COVID-19 lockdown rebel wins Madrid regional election

By Ingrid Melander and Belén Carreño MADRID (Reuters) -Madrid's conservative regional leader won a landslide re-election on Tuesday, propelled to victory by her refusal to close down bars and shops during the COVID-19 pandemic. Hundreds of flag-waving supporters gathered outside the People's Party (PP) headquarters, chanting 'Freedom! Freedom!' as preliminary results showed regional leader Isabel Diaz Ayuso more than doubled her score from a previous election in 2019.

Reuters May 05, 2021 04:12:06 IST
COVID-19 lockdown rebel wins Madrid regional election

COVID-19 lockdown rebel wins Madrid regional election" src="https://images.firstpost.com/wp-content/uploads/reuters/05-2021/05/2021-05-04T204711Z_1_LYNXMPEH43184_RTROPTP_2_SPAIN-POLITICS-MADRID-ELECTIONS.jpg" alt="COVID19 lockdown rebel wins Madrid regional election" width="300" height="225" />

By Ingrid Melander and Belén Carreño

MADRID (Reuters) -Madrid's conservative regional leader won a landslide re-election on Tuesday, propelled to victory by her refusal to close down bars and shops during the COVID-19 pandemic.

Hundreds of flag-waving supporters gathered outside the People's Party (PP) headquarters, chanting "Freedom! Freedom!" as preliminary results showed regional leader Isabel Diaz Ayuso more than doubled her score from a previous election in 2019.

"Freedom" was Ayuso's campaign motto, as she banked on her loose COVID strategy to appeal to voters tired of restrictions imposed to fight the pandemic.

"Freedom has won," PP leader Pablo Casado, beaming, told supporters. Voters "trusted (Ayuso's) handling of the pandemic." "Freedom, always, always," an emotional Ayuso said.

Critics accuse Ayuso of neglecting health services while looking after business. But she won the support of many Madrid residents by refusing to close bars and restaurants to help curb the pandemic.

The Madrid region, home to seven million of Spain's 47 million people, recorded 343 COVID-19 cases per 100,000 in the last 14 days on Tuesday against a national average of 213. Occupancy of intensive-care units is the highest in Spain, at 44%.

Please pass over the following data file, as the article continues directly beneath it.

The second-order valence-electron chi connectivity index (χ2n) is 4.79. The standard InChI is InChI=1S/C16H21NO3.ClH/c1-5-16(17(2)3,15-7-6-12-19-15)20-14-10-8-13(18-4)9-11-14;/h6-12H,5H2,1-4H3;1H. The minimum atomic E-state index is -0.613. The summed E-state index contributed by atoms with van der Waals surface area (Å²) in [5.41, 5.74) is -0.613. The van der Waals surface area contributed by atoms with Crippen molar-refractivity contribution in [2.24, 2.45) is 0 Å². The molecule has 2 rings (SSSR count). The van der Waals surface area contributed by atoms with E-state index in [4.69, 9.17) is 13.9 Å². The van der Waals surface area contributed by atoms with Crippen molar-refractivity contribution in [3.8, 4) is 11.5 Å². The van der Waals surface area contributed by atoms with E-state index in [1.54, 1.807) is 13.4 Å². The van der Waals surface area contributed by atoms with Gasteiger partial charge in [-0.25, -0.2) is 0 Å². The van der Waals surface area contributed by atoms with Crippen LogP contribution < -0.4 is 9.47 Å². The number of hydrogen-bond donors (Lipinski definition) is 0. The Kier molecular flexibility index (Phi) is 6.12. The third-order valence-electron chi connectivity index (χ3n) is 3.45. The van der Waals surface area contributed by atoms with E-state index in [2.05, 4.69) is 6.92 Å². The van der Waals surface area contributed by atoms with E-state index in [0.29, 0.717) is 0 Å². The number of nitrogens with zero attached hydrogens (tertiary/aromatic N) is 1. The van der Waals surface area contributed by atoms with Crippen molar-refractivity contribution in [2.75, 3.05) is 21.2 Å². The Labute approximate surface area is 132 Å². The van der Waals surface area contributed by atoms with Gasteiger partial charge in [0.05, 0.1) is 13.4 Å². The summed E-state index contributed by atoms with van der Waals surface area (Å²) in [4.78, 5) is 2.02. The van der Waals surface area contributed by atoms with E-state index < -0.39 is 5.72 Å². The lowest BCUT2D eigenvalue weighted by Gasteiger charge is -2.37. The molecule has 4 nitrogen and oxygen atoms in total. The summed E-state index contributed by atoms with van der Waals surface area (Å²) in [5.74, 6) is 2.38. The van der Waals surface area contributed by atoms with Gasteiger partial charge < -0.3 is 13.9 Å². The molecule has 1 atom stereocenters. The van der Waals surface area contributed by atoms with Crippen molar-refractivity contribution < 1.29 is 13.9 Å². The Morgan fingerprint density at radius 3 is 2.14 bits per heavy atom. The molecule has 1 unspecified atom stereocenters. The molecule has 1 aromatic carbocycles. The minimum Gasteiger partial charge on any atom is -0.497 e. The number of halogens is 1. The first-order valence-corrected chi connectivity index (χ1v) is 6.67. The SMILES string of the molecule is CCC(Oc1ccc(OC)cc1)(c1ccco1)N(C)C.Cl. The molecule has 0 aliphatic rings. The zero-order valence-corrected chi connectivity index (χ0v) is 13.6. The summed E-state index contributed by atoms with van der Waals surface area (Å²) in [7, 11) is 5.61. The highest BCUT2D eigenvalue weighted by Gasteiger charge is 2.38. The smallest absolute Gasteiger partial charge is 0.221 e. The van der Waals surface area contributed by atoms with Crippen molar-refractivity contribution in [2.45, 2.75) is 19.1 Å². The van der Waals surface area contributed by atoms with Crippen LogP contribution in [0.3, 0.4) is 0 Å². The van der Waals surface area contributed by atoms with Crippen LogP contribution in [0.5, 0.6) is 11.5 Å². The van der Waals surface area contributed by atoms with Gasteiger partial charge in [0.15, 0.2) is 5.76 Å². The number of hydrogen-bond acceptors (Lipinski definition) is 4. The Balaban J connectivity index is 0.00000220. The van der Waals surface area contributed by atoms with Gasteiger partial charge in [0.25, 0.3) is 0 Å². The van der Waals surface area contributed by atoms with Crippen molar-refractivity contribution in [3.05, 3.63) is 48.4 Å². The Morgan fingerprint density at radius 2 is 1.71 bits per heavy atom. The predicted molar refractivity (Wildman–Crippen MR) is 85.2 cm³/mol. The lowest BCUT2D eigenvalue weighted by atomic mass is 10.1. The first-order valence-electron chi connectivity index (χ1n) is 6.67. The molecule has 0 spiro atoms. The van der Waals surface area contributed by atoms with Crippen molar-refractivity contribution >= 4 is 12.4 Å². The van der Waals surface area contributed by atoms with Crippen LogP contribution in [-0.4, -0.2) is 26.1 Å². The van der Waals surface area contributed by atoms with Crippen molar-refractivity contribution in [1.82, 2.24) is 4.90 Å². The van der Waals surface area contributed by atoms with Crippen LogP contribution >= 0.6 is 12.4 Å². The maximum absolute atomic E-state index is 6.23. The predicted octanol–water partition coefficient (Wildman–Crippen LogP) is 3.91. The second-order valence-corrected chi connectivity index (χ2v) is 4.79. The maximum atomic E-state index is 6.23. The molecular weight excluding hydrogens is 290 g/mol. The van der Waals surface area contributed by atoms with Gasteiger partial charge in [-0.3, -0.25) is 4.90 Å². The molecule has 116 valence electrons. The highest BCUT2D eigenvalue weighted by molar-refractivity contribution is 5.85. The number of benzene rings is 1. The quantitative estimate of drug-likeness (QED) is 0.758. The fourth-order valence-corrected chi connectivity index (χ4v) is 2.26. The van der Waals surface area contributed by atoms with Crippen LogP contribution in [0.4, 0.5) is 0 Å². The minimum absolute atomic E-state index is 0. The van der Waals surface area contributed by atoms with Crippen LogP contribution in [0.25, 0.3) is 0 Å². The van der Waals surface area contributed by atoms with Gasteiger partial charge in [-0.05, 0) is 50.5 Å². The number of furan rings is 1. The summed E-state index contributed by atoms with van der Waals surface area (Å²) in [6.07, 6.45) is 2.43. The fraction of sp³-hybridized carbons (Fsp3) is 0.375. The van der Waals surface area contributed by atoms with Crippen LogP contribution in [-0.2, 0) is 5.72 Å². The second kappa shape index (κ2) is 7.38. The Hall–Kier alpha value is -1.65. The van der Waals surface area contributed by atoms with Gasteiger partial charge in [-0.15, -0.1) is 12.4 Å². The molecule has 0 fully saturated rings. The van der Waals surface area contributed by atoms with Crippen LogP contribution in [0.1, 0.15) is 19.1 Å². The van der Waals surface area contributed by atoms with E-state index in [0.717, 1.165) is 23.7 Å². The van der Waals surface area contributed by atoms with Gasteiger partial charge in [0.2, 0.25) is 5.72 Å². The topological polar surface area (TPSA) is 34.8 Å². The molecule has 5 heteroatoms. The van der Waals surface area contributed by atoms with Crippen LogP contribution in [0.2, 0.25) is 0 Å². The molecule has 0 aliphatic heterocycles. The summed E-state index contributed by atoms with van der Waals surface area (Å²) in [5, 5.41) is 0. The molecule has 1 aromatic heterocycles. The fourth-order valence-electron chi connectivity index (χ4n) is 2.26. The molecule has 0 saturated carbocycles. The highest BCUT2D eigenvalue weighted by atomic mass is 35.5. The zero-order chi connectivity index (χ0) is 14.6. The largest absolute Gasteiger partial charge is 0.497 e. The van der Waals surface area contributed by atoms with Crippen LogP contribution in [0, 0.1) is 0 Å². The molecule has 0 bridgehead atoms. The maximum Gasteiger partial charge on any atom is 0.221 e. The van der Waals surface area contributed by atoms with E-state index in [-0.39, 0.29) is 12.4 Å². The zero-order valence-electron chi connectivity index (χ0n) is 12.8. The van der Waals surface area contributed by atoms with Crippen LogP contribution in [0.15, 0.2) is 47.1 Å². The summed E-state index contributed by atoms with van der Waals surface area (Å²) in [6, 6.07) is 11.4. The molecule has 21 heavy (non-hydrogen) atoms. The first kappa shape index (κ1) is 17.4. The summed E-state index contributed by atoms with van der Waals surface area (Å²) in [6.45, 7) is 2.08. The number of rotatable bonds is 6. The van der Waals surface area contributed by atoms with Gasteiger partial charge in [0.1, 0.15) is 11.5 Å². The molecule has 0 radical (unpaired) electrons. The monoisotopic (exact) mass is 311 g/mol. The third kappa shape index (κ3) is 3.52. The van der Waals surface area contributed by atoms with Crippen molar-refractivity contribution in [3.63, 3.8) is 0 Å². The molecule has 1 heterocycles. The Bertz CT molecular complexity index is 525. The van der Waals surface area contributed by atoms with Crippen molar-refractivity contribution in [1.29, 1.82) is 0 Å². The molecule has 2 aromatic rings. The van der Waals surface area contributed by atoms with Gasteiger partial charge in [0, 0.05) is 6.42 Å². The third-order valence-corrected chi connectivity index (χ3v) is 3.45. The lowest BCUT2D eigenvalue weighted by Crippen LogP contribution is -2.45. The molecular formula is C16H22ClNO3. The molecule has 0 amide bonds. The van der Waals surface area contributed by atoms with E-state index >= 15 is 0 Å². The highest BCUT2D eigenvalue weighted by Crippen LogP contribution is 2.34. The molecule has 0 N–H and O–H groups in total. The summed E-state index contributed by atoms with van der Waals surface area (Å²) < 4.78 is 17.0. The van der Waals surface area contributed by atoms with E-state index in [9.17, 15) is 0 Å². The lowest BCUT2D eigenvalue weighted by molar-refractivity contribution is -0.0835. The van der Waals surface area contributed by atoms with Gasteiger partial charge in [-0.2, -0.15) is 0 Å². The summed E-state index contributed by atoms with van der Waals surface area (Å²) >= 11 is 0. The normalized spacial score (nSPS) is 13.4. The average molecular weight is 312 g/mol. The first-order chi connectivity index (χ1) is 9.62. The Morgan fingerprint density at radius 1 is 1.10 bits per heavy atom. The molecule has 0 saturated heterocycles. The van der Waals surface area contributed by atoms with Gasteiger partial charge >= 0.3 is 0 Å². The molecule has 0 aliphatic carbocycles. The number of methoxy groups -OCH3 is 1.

FAR-RIGHT SUPPORT?

Ayuso fell just shy of winning enough seats to rule the region without support from any other party, according to preliminary results with 92% of votes accounted for, which showed her obtaining 65 seats, from 30 in 2019. Final results are expected later in the evening.

The PP has controlled the capital region for the past 26 years and the convincing win could give it impetus at a national level. In the national parliament, PP is the second-biggest party after the ruling Socialists.

The far-right Vox party, which went from 12 seats to around 13, according to the preliminary results, said it would back Ayuso in the 136-seat regional assembly.

"During the next two years our votes will be decisive for everything," regional leader Rocio Monasterio told supporters.

Vox was already backing the outgoing coalition between PP and the centre-right Ciudadanos. Monasterio did not say if she would this time demand that her party be part of the regional government.

Ciudadanos collapsed, winning no seats at all, compared with the 26 it achieved two years ago, according to the preliminary results.

Official results kept trickling in and confirmation of the winner should come in the next few hours.

The Socialists of Prime Minister Pedro Sanchez went from 37 seats to 24, according to the preliminary results, not enough to allow them and other left-wing parties to challenge Ayuso.

Unlike in other elections in the COVID era in recent months, turnout was high, at around 74%, well up from 64% in 2019.

(Reporting by Belen Carreno, Clara-Laeila Laudette, Ingrid Melander, Susana Vera, Cristina Galan, Emma Pinedo and Elena RodriguezWriting by Ingrid MelanderEditing by Mark Heinrich and Alistair Bell)

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